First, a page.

Some movies that have been made into musicals have been huge successes from an artistic standpoint—think Little Shop of Horrors, Hairspray and Newsies. Others have been less memorable—think The Producers, The King and I, Spiderman. Sister Act, based on the hit film of the same name, definitely belongs in the first category. It stays true to much of the film’s basic story, but the score is quirky enough and the script different enough to make it work on stage.
Playing at the Gateway Playhouse in Bellport, Sister Act is raucous without being raunchy, loaded with one-liners and scenarios designed to make audiences laugh out loud.
Deloris Van Cartier, played by the vivacious Rashidra Scott, is a sultry singer hoping to fulfill her dreams of stardom. Her boyfriend, gangster Curtis Jackson (played here by Apollo Levine), is married but has made false promises to Deloris. Just as Deloris decides to call it quits with Curtis, though, she stumbles into a murder scene—Curtis has shot a member of his gang he suspects has ratted them out to the cops. Terrified, Deloris flees to the police to report the crime.
Meeting police captain Eddie Souther, Deloris realizes he is actually “Sweaty Eddie,” whom she knew in high school and who had a crush on the beautiful Deloris. Eddie decides Deloris needs to hide from Curtis, and he finds the perfect hiding place where Curtis wouldn’t dream of looking: a convent.
So the outspoken and worldly Deloris becomes Sister Mary Clarence, banished to a world where material possessions do not matter. She clashes instantly with the Mother Superior, played by Jennifer Allen. Both actresses are powerhouses. Rashidra Scott has portrayed Deloris both on Broadway and with the national tour of Sister Act. She is a formidable singer who expertly uses the nuances of her voice. From sultry and low to loud and proud, Rashidra as Deloris is a confident, sexy starlet with a stage presence that will blow you away.
A veteran of her role on Broadway, Jennifer Allen as Mother Superior is spot on, capturing the haughty exterior of the character. Allen lets us feel the power and grace of her voice in the moving solo “Haven’t Got a Prayer.”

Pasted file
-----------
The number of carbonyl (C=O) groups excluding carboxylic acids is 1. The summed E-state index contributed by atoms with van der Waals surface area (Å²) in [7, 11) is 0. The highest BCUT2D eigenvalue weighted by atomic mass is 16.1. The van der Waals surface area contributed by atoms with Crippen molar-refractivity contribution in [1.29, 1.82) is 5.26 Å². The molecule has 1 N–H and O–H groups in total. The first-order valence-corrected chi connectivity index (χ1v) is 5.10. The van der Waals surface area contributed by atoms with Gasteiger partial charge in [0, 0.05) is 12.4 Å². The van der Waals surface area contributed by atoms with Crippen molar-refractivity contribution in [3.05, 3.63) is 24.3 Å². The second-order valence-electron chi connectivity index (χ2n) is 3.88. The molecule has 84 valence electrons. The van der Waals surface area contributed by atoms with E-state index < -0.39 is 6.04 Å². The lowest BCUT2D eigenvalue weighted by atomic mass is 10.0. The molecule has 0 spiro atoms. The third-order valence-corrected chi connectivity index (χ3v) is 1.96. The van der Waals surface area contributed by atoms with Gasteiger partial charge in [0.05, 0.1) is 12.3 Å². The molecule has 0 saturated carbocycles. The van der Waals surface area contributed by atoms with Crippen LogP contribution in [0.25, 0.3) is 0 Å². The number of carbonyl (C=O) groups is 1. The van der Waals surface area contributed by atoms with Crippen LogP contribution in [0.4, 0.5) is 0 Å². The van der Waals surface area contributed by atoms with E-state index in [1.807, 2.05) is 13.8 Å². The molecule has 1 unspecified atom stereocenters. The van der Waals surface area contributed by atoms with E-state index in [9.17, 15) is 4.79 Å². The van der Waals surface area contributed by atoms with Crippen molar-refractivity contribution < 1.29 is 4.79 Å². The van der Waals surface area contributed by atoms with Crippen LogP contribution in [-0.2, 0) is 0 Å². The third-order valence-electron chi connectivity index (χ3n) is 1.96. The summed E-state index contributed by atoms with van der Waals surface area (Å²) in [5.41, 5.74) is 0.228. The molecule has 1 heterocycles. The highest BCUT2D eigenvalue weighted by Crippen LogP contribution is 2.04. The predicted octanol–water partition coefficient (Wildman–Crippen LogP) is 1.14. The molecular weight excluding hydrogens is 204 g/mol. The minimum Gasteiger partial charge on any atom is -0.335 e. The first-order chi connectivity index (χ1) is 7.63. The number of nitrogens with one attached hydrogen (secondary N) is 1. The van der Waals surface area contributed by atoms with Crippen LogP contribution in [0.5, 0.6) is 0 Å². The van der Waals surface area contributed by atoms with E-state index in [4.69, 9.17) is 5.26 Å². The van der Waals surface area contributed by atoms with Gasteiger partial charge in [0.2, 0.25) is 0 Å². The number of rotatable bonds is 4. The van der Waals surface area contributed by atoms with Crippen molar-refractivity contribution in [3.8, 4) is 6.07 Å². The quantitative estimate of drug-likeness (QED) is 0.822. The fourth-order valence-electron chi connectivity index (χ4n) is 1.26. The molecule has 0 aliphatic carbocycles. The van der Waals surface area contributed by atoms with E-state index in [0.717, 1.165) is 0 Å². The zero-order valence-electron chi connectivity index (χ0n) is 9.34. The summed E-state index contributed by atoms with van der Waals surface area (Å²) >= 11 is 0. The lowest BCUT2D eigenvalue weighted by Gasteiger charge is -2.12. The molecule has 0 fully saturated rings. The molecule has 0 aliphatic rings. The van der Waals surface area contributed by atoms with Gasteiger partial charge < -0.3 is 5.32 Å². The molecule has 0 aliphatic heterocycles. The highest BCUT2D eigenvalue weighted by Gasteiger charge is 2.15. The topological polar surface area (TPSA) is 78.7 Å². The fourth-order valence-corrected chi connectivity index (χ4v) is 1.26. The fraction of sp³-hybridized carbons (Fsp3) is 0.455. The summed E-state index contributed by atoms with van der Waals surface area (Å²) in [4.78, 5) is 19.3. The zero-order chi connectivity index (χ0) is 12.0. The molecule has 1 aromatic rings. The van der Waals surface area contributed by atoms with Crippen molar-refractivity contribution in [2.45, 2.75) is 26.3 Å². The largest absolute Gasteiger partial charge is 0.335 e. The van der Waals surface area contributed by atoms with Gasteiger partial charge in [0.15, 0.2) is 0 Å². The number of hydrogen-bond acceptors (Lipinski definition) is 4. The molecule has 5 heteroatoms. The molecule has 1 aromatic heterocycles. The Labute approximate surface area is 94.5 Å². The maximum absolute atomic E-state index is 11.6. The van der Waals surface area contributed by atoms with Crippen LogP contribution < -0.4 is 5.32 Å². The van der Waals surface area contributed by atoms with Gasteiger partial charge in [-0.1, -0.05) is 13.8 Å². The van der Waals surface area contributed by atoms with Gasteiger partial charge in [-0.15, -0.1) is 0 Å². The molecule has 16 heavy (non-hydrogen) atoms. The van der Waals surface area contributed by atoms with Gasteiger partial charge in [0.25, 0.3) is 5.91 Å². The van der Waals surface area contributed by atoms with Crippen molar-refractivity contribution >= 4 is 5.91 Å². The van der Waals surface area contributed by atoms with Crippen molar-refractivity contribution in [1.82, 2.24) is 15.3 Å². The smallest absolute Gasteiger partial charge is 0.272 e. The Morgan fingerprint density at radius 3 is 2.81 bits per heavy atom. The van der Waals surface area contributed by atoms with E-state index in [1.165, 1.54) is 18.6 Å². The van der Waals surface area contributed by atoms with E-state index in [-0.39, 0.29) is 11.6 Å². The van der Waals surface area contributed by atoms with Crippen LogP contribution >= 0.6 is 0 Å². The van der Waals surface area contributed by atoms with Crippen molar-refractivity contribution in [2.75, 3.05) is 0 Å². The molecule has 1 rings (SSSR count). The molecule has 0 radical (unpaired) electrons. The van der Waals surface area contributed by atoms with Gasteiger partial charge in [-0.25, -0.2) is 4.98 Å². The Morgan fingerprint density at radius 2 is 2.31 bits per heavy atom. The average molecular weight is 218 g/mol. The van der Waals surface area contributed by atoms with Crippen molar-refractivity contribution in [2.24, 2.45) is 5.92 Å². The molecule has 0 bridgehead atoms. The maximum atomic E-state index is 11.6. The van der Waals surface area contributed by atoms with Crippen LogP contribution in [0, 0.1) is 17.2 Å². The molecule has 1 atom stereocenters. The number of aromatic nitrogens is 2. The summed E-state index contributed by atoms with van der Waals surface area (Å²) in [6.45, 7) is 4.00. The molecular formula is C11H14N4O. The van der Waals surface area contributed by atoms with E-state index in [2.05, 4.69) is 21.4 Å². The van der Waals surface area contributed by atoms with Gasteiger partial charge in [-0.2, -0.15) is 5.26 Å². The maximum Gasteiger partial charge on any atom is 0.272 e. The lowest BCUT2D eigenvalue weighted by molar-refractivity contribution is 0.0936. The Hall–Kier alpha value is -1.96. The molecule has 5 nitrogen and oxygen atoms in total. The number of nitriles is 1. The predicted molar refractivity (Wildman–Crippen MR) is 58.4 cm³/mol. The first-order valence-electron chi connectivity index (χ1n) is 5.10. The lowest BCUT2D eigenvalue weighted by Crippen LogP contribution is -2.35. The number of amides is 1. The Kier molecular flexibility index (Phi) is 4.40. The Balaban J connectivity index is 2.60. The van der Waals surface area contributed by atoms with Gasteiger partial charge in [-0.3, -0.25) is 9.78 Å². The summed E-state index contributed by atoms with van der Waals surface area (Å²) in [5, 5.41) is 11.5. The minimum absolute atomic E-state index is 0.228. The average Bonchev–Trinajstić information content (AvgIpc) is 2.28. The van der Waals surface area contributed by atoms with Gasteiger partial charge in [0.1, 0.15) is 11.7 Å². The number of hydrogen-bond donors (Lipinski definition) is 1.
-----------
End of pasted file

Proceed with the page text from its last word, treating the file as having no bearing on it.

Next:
But the group number “It’s Good to Be a Nun” is where the playful side of Sister Act starts to show. The nuns are a loveable, irresistibly witty crew of characters. Our main Sisters are the outgoing Sister Mary Patrick, the shy and quiet Sister Mary Robert and the aged and hysterical Sister Mary Lazarus. When Deloris finds herself at choir practice with
a choir that can’t sing, she realizes she might have found something to do while she’s hiding out. During the number “Raise Your Voice,” Deloris coaxes the talent from her choir of nuns, from the piano playing genius of Sister Mary Lazarus to the hidden voice of Sister Mary Robert. They turn Deloris
Van Cartier’s number “Take Me to Heaven” into a gospel showstopper.
Other favorite numbers include “Fabulous, Baby” sung spectacularly by Rashidra Scott as Deloris. The comical supporting numbers “When I Find My Baby,” “I Could Be That Guy,” and “Lady In the Long Black Dress,” keep the mood of the musical light. Sister Mary Robert’s solo “The Life I Never Led,” was touching and sung beautifully by Celeste Rose. The title song “Sister Act” was surprisingly soft and moving, sung by Rashidra Scott, and really gave heart and soul to the show. The final number, “Spread the Love Around,” sung by the entire company, will get you up on your feet, dancing and clapping along with the cast.
Sister Act is fun and upbeat, with an exciting story and stellar talent, and a musical score that is spectacular.
Sister Act, playing now through July 18 at the Gateway Playhouse in Bellport. For information visit gatewayplayhouse.com.